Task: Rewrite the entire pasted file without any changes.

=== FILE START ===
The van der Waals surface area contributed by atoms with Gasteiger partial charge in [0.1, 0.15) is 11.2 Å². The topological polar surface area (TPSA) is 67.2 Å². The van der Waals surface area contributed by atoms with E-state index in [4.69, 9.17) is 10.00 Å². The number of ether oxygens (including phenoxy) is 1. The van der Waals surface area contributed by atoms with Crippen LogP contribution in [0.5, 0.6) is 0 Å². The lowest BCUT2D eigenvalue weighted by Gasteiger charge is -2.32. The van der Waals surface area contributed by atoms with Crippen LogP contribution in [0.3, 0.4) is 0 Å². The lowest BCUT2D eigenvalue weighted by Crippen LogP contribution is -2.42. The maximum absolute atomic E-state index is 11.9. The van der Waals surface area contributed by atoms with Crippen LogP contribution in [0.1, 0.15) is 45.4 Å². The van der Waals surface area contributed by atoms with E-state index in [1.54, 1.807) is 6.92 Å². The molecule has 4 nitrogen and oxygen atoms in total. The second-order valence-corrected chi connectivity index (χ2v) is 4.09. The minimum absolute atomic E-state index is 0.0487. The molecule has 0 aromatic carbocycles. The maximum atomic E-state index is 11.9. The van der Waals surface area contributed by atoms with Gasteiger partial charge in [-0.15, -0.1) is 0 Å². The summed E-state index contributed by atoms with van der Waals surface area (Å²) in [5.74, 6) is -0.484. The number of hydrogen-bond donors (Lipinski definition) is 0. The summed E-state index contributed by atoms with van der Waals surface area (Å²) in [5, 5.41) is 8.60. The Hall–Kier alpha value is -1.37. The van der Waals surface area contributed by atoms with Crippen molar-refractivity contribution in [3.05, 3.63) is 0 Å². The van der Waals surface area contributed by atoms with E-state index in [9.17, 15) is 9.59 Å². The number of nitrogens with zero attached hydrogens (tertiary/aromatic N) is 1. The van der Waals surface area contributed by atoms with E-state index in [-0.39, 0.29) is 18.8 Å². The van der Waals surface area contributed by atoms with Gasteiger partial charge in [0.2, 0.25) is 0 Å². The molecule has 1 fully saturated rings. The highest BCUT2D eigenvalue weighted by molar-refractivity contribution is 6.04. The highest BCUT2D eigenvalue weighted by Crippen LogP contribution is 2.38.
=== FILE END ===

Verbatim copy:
The van der Waals surface area contributed by atoms with Gasteiger partial charge in [0.1, 0.15) is 11.2 Å². The topological polar surface area (TPSA) is 67.2 Å². The van der Waals surface area contributed by atoms with E-state index in [4.69, 9.17) is 10.00 Å². The number of ether oxygens (including phenoxy) is 1. The van der Waals surface area contributed by atoms with Crippen LogP contribution in [0.5, 0.6) is 0 Å². The lowest BCUT2D eigenvalue weighted by Gasteiger charge is -2.32. The van der Waals surface area contributed by atoms with Crippen LogP contribution in [0.3, 0.4) is 0 Å². The lowest BCUT2D eigenvalue weighted by Crippen LogP contribution is -2.42. The maximum absolute atomic E-state index is 11.9. The van der Waals surface area contributed by atoms with Crippen LogP contribution in [0.1, 0.15) is 45.4 Å². The van der Waals surface area contributed by atoms with E-state index in [1.54, 1.807) is 6.92 Å². The molecule has 4 nitrogen and oxygen atoms in total. The second-order valence-corrected chi connectivity index (χ2v) is 4.09. The minimum absolute atomic E-state index is 0.0487. The molecule has 0 aromatic carbocycles. The maximum atomic E-state index is 11.9. The van der Waals surface area contributed by atoms with Gasteiger partial charge in [-0.15, -0.1) is 0 Å². The summed E-state index contributed by atoms with van der Waals surface area (Å²) in [5.74, 6) is -0.484. The number of hydrogen-bond donors (Lipinski definition) is 0. The summed E-state index contributed by atoms with van der Waals surface area (Å²) in [5, 5.41) is 8.60. The Hall–Kier alpha value is -1.37. The van der Waals surface area contributed by atoms with Crippen molar-refractivity contribution in [3.05, 3.63) is 0 Å². The van der Waals surface area contributed by atoms with E-state index in [9.17, 15) is 9.59 Å². The number of nitrogens with zero attached hydrogens (tertiary/aromatic N) is 1. The van der Waals surface area contributed by atoms with E-state index in [-0.39, 0.29) is 18.8 Å². The van der Waals surface area contributed by atoms with Gasteiger partial charge in [0.2, 0.25) is 0 Å². The molecule has 1 fully saturated rings. The highest BCUT2D eigenvalue weighted by molar-refractivity contribution is 6.04. The highest BCUT2D eigenvalue weighted by Crippen LogP contribution is 2.38.